It's estimated that horses first arrived in Wyoming around 1740 after Native American tribes drove Spanish explorers north from present day New Mexico. The descendants of those horses still roam free in the Red Desert of southwestern Wyoming.

Over the years, horses have become a symbol of pride for the Cowboy State, from dude ranches to rodeos to our iconic bucking horse and rider logo.

By the late 1800s, Wyoming bred horses were considered among the best in the world and were commonly purchased as war horses by the United States, France and Great Britain. Thousands of horses were shipped from Wyoming to Europe to aid allied forces during World War I.

Here's a look back at five of the most famous horses in Wyoming history.

Wyoming State Archives Steamboat in the center of a corral.
Wyoming State Archives

1. Steamboat - Born in 1896 near Chugwater, Wyoming, Steamboat was widely considered among the best bucking broncos in rodeo history. Nicknamed "the horse that couldn't be ridden", the black gelding was christened Steamboat after a nose injury caused the horse to make a whistling sound whenever he bucked.

Steamboat died in 1914 and was later immortalized with the legendary bucking horse and rider symbol. Since then, he has been inducted into the Professional Rodeo Hall of Fame, the National Cowboy Hall of Fame and even represtented Wyoming on the commemorative state quarter.

2. Sir Barton - While Steamboat is Wyoming's most famous horse, Sir Barton is one of the most famous horses in the entire world. In 1919, this thoroughbred became the first race horse to ever win the Triple Crown; a feat that has only been duplicated eleven times since.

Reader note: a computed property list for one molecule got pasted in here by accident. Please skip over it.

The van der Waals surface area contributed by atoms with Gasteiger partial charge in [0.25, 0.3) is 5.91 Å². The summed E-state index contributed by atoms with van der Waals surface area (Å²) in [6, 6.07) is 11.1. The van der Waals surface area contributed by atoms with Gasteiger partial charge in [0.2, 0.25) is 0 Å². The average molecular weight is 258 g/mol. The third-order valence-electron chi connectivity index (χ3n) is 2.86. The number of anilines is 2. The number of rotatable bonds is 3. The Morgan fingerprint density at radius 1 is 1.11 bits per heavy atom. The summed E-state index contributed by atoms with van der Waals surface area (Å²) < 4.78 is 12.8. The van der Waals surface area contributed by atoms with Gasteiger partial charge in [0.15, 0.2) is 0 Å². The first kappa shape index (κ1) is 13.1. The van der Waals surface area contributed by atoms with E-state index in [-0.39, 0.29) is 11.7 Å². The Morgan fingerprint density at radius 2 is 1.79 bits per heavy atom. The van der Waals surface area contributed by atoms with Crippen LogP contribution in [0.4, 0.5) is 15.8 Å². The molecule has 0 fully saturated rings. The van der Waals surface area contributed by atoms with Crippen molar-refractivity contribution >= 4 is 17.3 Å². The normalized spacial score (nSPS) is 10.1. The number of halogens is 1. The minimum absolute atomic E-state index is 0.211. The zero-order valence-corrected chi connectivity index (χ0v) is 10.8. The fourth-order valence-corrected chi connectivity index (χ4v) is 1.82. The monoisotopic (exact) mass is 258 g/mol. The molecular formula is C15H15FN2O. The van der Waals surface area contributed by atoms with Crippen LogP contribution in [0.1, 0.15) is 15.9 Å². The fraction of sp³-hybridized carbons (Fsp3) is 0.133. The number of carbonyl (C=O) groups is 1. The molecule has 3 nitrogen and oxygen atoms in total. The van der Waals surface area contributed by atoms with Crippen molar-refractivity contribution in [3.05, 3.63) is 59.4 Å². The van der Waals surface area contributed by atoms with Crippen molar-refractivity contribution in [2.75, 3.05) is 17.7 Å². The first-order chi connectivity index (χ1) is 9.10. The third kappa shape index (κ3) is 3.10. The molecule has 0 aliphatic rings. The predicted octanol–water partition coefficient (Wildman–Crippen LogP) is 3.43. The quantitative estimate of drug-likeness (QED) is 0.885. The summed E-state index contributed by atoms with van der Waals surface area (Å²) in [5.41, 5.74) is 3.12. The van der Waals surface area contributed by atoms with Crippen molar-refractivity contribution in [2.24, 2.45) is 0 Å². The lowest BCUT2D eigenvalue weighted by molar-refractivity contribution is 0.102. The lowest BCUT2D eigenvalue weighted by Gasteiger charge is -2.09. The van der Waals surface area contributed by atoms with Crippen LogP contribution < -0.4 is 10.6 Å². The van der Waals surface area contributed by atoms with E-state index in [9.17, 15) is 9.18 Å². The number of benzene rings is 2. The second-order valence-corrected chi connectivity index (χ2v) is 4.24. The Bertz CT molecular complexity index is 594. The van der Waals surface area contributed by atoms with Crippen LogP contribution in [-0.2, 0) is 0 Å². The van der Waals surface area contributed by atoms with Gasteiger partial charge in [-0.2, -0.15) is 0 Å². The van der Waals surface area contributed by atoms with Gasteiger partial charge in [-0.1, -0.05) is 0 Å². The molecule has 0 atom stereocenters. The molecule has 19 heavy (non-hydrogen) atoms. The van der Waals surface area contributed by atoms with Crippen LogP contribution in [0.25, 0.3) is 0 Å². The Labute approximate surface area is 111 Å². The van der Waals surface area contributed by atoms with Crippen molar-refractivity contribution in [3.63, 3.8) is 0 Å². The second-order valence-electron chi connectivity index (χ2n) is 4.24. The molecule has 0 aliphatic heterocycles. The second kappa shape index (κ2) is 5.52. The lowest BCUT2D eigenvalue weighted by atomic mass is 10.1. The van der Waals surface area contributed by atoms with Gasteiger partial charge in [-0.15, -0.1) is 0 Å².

Originally bred in Kentucky, Sir Barton was purchased by a Douglas rancher and retired to stud here in Wyoming. Following his death in 1937, he was laid to rest at Washington State Park in Douglas.

3. Khadafy Skoal - The three-time Professional Rodeo Cowboys Association Bareback Horse of the Year and Professional Rodeo Hall of Fame inductee was originally named S.S.Salty Dog and bred as a racehorse.

At the age of 4, he was sold and renamed Khadafy Skoal. After throwing several jockeys to the ground, his new owners quickly discovered he would make a better bucking horse than a race horse.

Following his debut at Cheyenne Frontier Days in 1989, Khadagy Skoal consistently ranked among the best bareback horses on the rodeo circuit for over 15 years. In 2004, he was retired and returned home to Pavillion, Wyoming, where he spent the final nine years of his life before passing away in 2013.

Meyers Collection, Wyoming State Archives
Meyers Collection, Wyoming State Archives

4. Gin Fizz - Bred by legendary Wyoming stock contractor and Professional Rodeo Hall of Famer C.B. Irwin, Gin Fizz followed in the footsteps of Steamboat (also trained by Irwin) to become one the top draws on the rodeo circuit in the early 1900s.

In an era where the horses were more famous than the riders, Gin Fizz was described by photographer J.E. Stimson as "one of the best performers" in 1908. "He is known as a high bucker from start to finish, usually landing his rider before exhausting his different stunts," Stimpson noted.

5. Desert Dust - Scientists have traced the ancestry of wild horses in southwestern Wyoming's Red Desert all the way back to the 17th century, when they were introduced to the west by Spanish explorers.

Perhaps the most famous of Wyoming's wild mustangs was Desert Dust. The stallion was captured by renowned Glenrock horse wrangler Frank Robbins during a roundup.

Photos of the polomino were sent to newspapers and magazines across the country and were published in many outlets including The Denver PostNational Geographic and Western Life.

In 1946, a painting of Desert Dust was commisioned for the Wyoming State Capitol. Later that year, Universal Studios reenacted his capture in the film "Fight of the Wild Stallions".


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